Is pastoral ministry a haven for people who want to avoid hard work? It can certainly appear that way to the casual observer, who only ever sees his pastor in action for two hours every Sunday. But that perception couldn’t be further from the truth when it comes to faithful shepherds and servant leaders of God’s people.
The ministry may be a heavenly pursuit, but it is also an earthly task—it’s hard work. That’s why the apostle Paul described his daily pastoral activities by saying “we labor and strive” (1 Timothy 4:10).
In 2 Corinthians 5:9 Paul says, “We also have as our ambition, whether at home or absent, to be pleasing to Him.” Then Paul gives two reasons for working hard. First, in verse 10 he says, “We must all appear before the judgment seat of Christ.” We will stand before Christ and He will eternally reward us. The reward we receive will be commensurate with the service we have rendered the Lord, whether good or useless (cf. 1 Corinthians 3:11–15).
Then Paul says, “Therefore, knowing the fear of the Lord, we persuade men” (2 Corinthians 5:11). Here the apostle is looking beyond himself to unregenerate people. Unless they repent, they won’t experience a time of future reward; they’ll face judgment. And since we know that, we should persuade them with the truths of the gospel in hopes that through salvation they might avoid judgment.
Paul worked hard because he knew his effort had eternal consequences. That is the perspective that propels the servant of God. There is an eternal heaven and an eternal hell.
In 1 Timothy 4:10, “labor” (Gk., kopiaō) means “to work to the point of weariness.” “Strive” (Gk. agōnizomai) means “to agonize in a struggle.” We work to the point of weariness and exhaustion, often in pain, because we understand our eternal objectives.
J. Oswald Sanders writes that if a man “is unwilling to pay the price of fatigue for his leadership, it will always be mediocre”  He also says, “True leadership always exacts a heavy toll on the whole man, and the more effective the leadership is, the higher the price to be paid”  Because we understand the urgency of our ministry, we will not shrink back from paying that price. Weariness, loneliness, struggle, rising early, staying up late, and forgoing pleasures all accompany excellence.
In 1 Corinthians 9 Paul says, “For I am under compulsion; for woe is me if I do not preach the gospel. . . . Therefore I run in such a way, as not without aim; I box in such a way, as not beating the air; but I discipline my body and make it my slave” (1 Corinthians 9:16, 26–27). That describes Paul’s tremendous effort in and commitment to a ministry with eternal consequences. In 2 Corinthians 11:24–27 Paul tells of the many times his foes beat him with rods and whipped him, and how often he endured weariness, suffering, pain, agony, and shipwreck. He endured all those perils because he was totally committed to the ministry at hand. Why? Because he had eternity in view. He realized that the destiny of souls hung in the balance.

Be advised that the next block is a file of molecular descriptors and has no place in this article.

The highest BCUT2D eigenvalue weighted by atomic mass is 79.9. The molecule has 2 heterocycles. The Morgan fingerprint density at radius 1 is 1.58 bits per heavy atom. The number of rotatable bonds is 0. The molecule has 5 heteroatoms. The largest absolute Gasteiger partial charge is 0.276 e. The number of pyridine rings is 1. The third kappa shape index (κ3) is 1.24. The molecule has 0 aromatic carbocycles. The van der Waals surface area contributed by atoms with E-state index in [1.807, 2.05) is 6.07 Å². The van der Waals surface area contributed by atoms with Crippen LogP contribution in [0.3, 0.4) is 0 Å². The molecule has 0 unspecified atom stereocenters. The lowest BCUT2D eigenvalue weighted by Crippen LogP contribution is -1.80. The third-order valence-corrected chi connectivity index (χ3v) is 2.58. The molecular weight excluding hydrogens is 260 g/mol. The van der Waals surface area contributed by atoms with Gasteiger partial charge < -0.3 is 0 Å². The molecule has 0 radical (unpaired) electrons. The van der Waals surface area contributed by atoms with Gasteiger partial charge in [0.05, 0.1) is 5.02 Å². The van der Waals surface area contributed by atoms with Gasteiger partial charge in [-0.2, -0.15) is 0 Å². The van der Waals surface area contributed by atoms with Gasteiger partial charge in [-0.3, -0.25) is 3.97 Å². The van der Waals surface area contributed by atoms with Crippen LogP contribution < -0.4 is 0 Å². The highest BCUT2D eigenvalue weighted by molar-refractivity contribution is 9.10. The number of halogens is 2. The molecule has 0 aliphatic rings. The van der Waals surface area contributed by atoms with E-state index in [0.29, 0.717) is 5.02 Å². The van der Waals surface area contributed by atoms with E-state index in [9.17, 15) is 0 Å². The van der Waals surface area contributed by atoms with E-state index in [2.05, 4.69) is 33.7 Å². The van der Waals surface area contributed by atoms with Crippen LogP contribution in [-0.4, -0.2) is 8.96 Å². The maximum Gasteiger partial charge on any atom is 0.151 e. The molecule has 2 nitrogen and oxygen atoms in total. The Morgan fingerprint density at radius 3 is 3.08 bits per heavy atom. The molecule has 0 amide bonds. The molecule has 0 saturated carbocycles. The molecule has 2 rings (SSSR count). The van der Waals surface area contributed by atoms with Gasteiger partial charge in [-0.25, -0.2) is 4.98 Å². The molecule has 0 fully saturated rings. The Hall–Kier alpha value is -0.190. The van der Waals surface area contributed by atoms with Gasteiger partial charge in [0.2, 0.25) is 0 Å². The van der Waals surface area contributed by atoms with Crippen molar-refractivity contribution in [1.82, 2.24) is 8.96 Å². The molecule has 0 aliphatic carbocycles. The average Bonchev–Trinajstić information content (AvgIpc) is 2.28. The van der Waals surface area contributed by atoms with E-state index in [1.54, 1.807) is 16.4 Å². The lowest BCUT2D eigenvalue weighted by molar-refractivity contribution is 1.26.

“Because we have fixed our hope on the living God” (1 Timothy 4:10) was the basis of Paul’s confidence in ministry. Missionaries who preach the gospel of Jesus Christ through the years deprive themselves of almost every earthly pleasure because their hope is set on the living God instead. They believe He will provide life for them beyond this life. None of us should try to amass a fortune here so we can indulge ourselves before we leave (cf. Matthew 6:19–21). Our hope is set on the future.
Paul’s argument is this: We labor and strive in the ministry because we believe that the consequences are eternal. We have set our hope on a living God, and we know He will save the souls of those who believe because we have seen His sustaining power at work in the world. That’s why we work so hard.
I once read about Thomas Cochrane, a man interviewed for the mission field. His interviewers asked, “What portion of the field do you feel yourself specially called to?” He answered, “I only know I wish it to be the hardest you could offer me.” The Lord’s work is not for people who are looking for ease and comfort. Yet it is eternally rewarding for those who set their hope on eternity.
Our whole work is a labor, but not a human labor. Paul said his goal was to “present every man complete in Christ” (Colossians 1:28). Then he said, “For this purpose also I labor [Gk., kopiaō, “agonize”], striving according to His power, which mightily works within me.” (Colossians 1:29). We do not work effectively for the Lord through the power of our flesh. Rather, through the Holy Spirit the Lord energizes those who truly serve Him.
The Master’s University and Seminary admit students of any race, color, national and ethnic origin to all the rights, privileges, programs, and activities generally accorded or made available to students at the school. It does not discriminate on the basis of race, color, national and ethnic origin in the administration of its educational policies, admissions policies, scholarship and loan programs, and athletic and other school-administered programs.
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